Best time to visit / climate

• Thailand is largely tropical.
• It’s hot and humid all year around with temperatures in the 28-35°C range (82-95°F).
• From November to the end of February, it doesn’t rain much and temperatures are at their lowest.
• From March to June, Thailand swelters in temperatures as high as 40°C (104°F).
• From July to October, although it only really gets underway in September, tropical monsoons hit most of the country.

Location on Google Maps


View Larger Map

Or click and paste the URL below on your browser:
http://maps.google.co.in/maps?q=Thailand&hl=en&hnear=Thailand&gl=in&t=m&z=5

How to get there?

1. By Plane
• The main international airports in Thailand are at Bangkok and Phuket.
• Both are well-served by intercontinental flights.
• Practically every airline that flies to Asia also flies into Bangkok.
• International airports are also located at Hat Yai, Krabi, Koh Samui and Chiang Mai.
• Kuala Lumpur and Singapore make excellent places to catch flights into these smaller Thai cities.
• The national carrier is the well-regarded THAI Airways with Bangkok Airways filling in some gaps in the nearby region.
• Bangkok Airways offers free internet access while you wait for boarding to start at your gate.
• Chartered flights from and to Thailand from international destinations are operated by Hi Flying group.
• They fly to Bangkok, Phuket, Koh Samui and Udon Thani.

2. By Road
• Cambodia – six international border crossings.
• The highway from Siem Reap and the temples of Angkor via Poipet to Aranyaprathet
• Laos – the busiest border crossing is at the Friendship Bridge across the Mekong between Nong Khai and the Lao capital Vientiane.
• It’s also possible to cross the Mekong at Chiang Khong / Huay Xai, Nakhon Phanom /Tha Khaek, Mukdahan / Savannakhet, and elsewhere.
• Vientiane / Udon Thani.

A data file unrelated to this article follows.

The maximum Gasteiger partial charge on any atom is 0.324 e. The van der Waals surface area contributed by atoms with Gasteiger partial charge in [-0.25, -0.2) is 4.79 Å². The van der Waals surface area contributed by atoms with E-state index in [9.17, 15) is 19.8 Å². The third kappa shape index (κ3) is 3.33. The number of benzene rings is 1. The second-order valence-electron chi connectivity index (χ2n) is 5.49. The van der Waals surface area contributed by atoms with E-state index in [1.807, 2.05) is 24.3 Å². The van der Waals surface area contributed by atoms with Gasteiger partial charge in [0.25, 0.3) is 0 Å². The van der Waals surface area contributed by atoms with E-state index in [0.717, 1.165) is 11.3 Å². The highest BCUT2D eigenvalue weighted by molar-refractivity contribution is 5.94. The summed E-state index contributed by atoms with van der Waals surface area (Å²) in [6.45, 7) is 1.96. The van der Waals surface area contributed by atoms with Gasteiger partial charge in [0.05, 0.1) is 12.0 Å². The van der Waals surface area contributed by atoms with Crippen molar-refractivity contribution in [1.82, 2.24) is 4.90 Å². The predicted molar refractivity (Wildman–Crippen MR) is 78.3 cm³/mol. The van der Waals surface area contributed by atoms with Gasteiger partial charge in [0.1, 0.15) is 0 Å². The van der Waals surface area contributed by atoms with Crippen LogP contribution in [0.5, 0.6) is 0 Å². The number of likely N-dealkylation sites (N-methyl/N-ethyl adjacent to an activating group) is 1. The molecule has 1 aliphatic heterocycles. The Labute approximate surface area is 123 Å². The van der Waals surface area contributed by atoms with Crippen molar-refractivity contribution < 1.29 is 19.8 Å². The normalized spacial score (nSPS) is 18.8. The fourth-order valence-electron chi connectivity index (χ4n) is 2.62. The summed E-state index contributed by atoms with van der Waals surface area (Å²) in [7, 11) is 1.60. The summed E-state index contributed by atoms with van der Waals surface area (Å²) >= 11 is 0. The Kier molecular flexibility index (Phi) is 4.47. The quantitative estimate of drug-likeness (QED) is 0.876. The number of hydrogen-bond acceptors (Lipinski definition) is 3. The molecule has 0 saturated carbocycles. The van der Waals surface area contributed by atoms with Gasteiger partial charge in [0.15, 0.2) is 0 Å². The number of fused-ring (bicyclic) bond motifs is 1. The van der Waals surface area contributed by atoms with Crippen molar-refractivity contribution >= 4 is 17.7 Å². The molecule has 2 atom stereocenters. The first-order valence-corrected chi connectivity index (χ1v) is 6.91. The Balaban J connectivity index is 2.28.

• A bus service runs from the Morning Market bus station in Vientiane to the bus station in Udon Thani.
• The cost is 80 Baht or 22,000 Kip and the journey takes two hours.
• The Udon Thani airport is 30 minutes by Tuk Tuk from the bus station and is served by Thai Airways, Nok Air and Air Asia.
Malaysia and Singapore driving is entirely possible.
• Main crossings between Thailand and Malaysia are Padang Besar (Padang Besar) and Sadao (Bukit Kayu Hitam) in Songkhla province, Betong in Yala province, and Sungai Kolok in Narathiwat province.
• There are regular buses from Singapore to the southern hub of Hat Yai.

3. By Train
Thailand’s sole international train service links to Butterworth (near Penang) and Kuala Lumpur in Malaysia, continuing all the way to Singapore.

4. By Ferry
• It is possible now to travel by ferries in high season (Nov-May) from Phuket and island hop your way down the coast all the way to Indonesia.
• This can now be done without ever touching the mainland, Phuket (Thailand) to Padang (Indonesia).
Islands en route:
– Ko Phi Phi
– Ko Lanta
– Ko Ngai
– Ko Mook
– Ko Bulon
– Ko Lipe
– Langkawi
– Penang

Some Travel Books about Thailand

Lonely Planet Discover Thailand Thailand PhotoMazing Thailand

Places to stay (hotels / restaurants along with website / contact numbers)

Hotels at wikitravel.org
Hotels at tourismthailand.org
Hotels at gothailand.com

Blogs / Sites about Thailand – How diving is done in Thailand?

Blogs at wikipedia.org
Blogs at travelfish.org
Blogs at divetheworldthailand.com
Blogs and reviews at padi.com

Images and photos of Thailand – How diving is done in Thailand?

Images at google.com
Images at phiphi-scuba.com
Images at santanaphuket.com
Images at travel.nationalgeographic.com

Videos of Thailand – How diving is done in Thailand?


Diving Elephant Head Rock, Similan Islands, Thailand from Remy Sautaux on Vimeo.